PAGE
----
I had been scouring the official bookstores for days, looking for a trashy English novel to reward myself after months of tedious grammar texts and pocket dictionaries. I had come across nothing but a Vietnamese translation of Jack London's stories, and had spent a sweltering week on the beach, adding snow bank, sled dog, and icicle to my already lopsided vocabulary. Western books and magazines, I was told, were a potentially corrupting influences on the national psyche and therefore banned to the public. I resigned myself to a few more months of barren reading and returned to my dictionary, opened to the letter R.
Once again the indomitable Vietnamese entrepreneurial spirit rose to the occasion, this time in the form of a little old man with a tattered handbag and a big floppy hat, plodding slowly down the beach.
He paused at my towel and offered me an elegant bow. "Excuse me," he said in almost perfect Voice of America, "would you be interested in a novel or two? I have titles in several languages..."
Unconstrained by the finer points of social decorum, I almost toppled him in my haste to get inside his bag. Danielle Steele, Kurt Vonnegut, Ken Follet; he had them all, and a healthy dose of Danish and German works as well. He spent his days wandering the beach, buying, selling, trading and reading the worn paperbacks he garnered from sun-baked travelers. He had followed Dante through the Inferno, shared thirsty days and nights with The Old Man and The Sea, and was hoping to someday come across some of Orwell's works, to understand the mysterious references to Big Brother and the Savage.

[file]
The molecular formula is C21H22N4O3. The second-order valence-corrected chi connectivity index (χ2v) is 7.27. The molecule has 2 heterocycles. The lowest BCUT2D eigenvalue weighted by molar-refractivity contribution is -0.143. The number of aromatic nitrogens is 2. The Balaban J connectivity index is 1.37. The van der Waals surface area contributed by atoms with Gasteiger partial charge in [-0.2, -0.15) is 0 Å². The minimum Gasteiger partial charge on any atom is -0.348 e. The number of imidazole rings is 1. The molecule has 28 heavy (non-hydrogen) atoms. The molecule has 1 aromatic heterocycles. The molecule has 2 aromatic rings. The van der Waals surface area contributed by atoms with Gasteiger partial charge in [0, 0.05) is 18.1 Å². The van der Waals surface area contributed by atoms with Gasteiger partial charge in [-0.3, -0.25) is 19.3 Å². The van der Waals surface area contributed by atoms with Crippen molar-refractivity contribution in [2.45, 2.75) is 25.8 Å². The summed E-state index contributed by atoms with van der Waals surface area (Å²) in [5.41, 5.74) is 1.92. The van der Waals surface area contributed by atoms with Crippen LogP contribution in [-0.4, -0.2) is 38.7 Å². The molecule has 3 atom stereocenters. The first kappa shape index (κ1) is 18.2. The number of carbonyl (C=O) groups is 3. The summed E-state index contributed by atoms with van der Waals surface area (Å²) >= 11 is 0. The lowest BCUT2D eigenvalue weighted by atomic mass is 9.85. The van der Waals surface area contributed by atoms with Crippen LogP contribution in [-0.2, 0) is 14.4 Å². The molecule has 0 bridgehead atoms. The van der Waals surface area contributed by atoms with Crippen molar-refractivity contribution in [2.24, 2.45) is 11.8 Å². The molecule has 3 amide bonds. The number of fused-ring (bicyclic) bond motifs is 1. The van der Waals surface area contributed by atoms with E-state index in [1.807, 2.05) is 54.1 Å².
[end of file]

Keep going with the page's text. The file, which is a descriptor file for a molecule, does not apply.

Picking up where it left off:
The books had brought him more than a love of Shakespeare's sonnets. His language skills had blossomed while others were busy forgetting their Western ways. He now spoke a haunting, lyrical English that rivaled some of his most cherished authors. I wondered why he didn't migrate to Saigon and accept one of those sought-after positions as translator for a foreign firm.
He shook his head and directed my gaze out over the frothy white surf and cloudless blue sky. He was quite content, he said, and enjoyed the freedom of working to his own rhythm and in his own space. He seemed sincere, but a lifetime of diet books and car commercials had made me suspicious of such pure and unambitious contentment. There must be something, I insisted, something that he wished for but did not already have?
He hesitated for a fraction of a second. "A house perhaps?" I prompted quickly. "A small motorbike? A steady income?"
He shook his head. "A library," he said at last. A place where everyone was free to browse, to sit and read and drink a cup of tea. It had been his dream for years. Lately he had even found the perfect space for it, above a tailor shop and overlooking a tiny corner of the harbor.
He cocked his head and smiled again. For now I was welcome to borrow any of his books, he said, and could even return them by mail from Saigon or Hanoi if my travel plans took me elsewhere. We spilled his bag onto the sandy towel and I listened while he put a gentle finger on each crumbling binding, and explained why one was good, the other not. Eventually he rose to continue on his pilgrimage, leaving me with four of his favorite titles and the feeling there was more to life than making money, and that he had found it somewhere between a child's hopeful smile and the pages of Shakespeare's greatest works.